By Joe Mahoney The Daily Star
The Daily Star
---- — Both sides of the natural gas drilling debate are lining up to become party to a potentially precedent-setting case that will determine whether municipal government has the authority to ban hydrofracking, as scores of towns throughout the state have done over the past three years.
A group of 26 companies and organizations, including Brewery Ommegang in Middlefield and the Northeast Organic Farming Association of New York, are asking the state Court of Appeals to grant them “friend of the court” status and have their position argued in support of the home rule authority of towns.
The interested parties want to step into the twin pending cases — involving challenges to drilling bans enacted in 2011 by Middlefield and the Tompkins County town of Dryden — that are scheduled to be heard by New York’s highest court on June 3.
The trail-blazing Middlefield and Dryden bans have been repeated scores of times by towns throughout upstate New York, although pro-drilling forces have largely thwarted such proposals in Chenango County.
The challenge to the Middlefield ban was brought by Cooperstown Holstein Corp. of Middlefield, a dairy farm operated by Jennifer Huntington. The Dryden ban is being challenged by Norse Energy. Groups seeking friend of the court status on that side of the divide include the New York Farm Bureau, the Independent Oil and Gas Association of New York and the Joint Landowners Coalition of New York, said Scott Kurkoski, a lawyer for the latter group.
Those challenging the bans argue that the drilling prohibitions went beyond the towns’ legal authority. They also maintain that only the state Department of Environmental Conservation is empowered to regulate drilling, although neither the state agency nor the Cuomo administration which controls it have sought to become involved in the dispute.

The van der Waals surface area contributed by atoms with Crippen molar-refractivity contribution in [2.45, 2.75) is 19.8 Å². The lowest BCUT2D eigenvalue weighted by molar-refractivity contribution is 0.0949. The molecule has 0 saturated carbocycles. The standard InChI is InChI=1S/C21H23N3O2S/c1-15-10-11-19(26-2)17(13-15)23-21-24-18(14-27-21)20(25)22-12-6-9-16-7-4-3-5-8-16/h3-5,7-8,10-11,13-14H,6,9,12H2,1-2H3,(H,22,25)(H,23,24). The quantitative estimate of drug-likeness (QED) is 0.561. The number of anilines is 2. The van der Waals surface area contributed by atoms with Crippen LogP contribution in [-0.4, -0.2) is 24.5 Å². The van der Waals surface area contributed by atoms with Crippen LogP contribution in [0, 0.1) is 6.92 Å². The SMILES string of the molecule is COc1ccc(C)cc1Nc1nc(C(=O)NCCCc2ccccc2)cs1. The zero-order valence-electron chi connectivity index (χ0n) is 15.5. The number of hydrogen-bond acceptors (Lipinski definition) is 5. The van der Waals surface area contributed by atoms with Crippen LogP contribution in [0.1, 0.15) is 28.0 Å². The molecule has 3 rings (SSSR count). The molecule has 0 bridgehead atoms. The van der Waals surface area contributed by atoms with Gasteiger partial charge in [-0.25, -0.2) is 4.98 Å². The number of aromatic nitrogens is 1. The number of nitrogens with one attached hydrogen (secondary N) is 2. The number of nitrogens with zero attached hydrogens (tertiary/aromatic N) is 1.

“It’s another example of how our governor is failing to lead on the issue of energy,” said Kurkoski.
Kurkoski noted the New York experience differs markedly from how the issue is playing out in Colorado, where a Democratic governor, John Hickenlooper, has threatened to sue any local town that bans hydraulic fracturing for shale gas.
“The governor of Colorado has recognized it is crucial to pursue state interests,” said Kurkoski, who argued that the state needs to be free of “municipal interference” when it crafts statewide energy policy.
More than a year after the Cuomo administration assigned state Health Commissioner Nirav Shah to study the health impacts of fracking, no decision has been made, and Shah said earlier this month he will leave his post in May for a new job. Gov. Andrew Cuomo, the former state attorney general who is seeking to be re-elected this year, has offered no opinions on whether towns can legally zone out drilling.
Those groups and firms seeking to uphold the authority of the local drilling bans want them in place because they preserve the towns’ character and features that attracted them to open shop in the first place said John Barone, an Albany lawyer handling the friend of the court application for the 26 home rule backers.
Ommegang had obtained friend of the court status in earlier stages of the Middlefield case but a new request must be made to the Court of Appeals, Barone said.
Though the drilling debate often elicits passionate emotions on both sides, Ommegang spokesman Larry Bennett said the craft brewery with nearly 100 employees has felt no significant negative backlash for supporting Middlefield’s ban against drilling. But the company has fielded numerous comments from people who agree with its support of home rule, he added.
“For every one I’ve seen that says, ‘I’m never going to buy your beer again,’ I’ve gotten 200 saying, ‘I’m behind you,’” Bennett said.
Barone said he is virtually certain the Court of Appeals will grant the friend of the court status to those seeking to submit briefs. What is unclear, he said, is whether the seven-member court will allow oral arguments from those with “amici” status on June 3.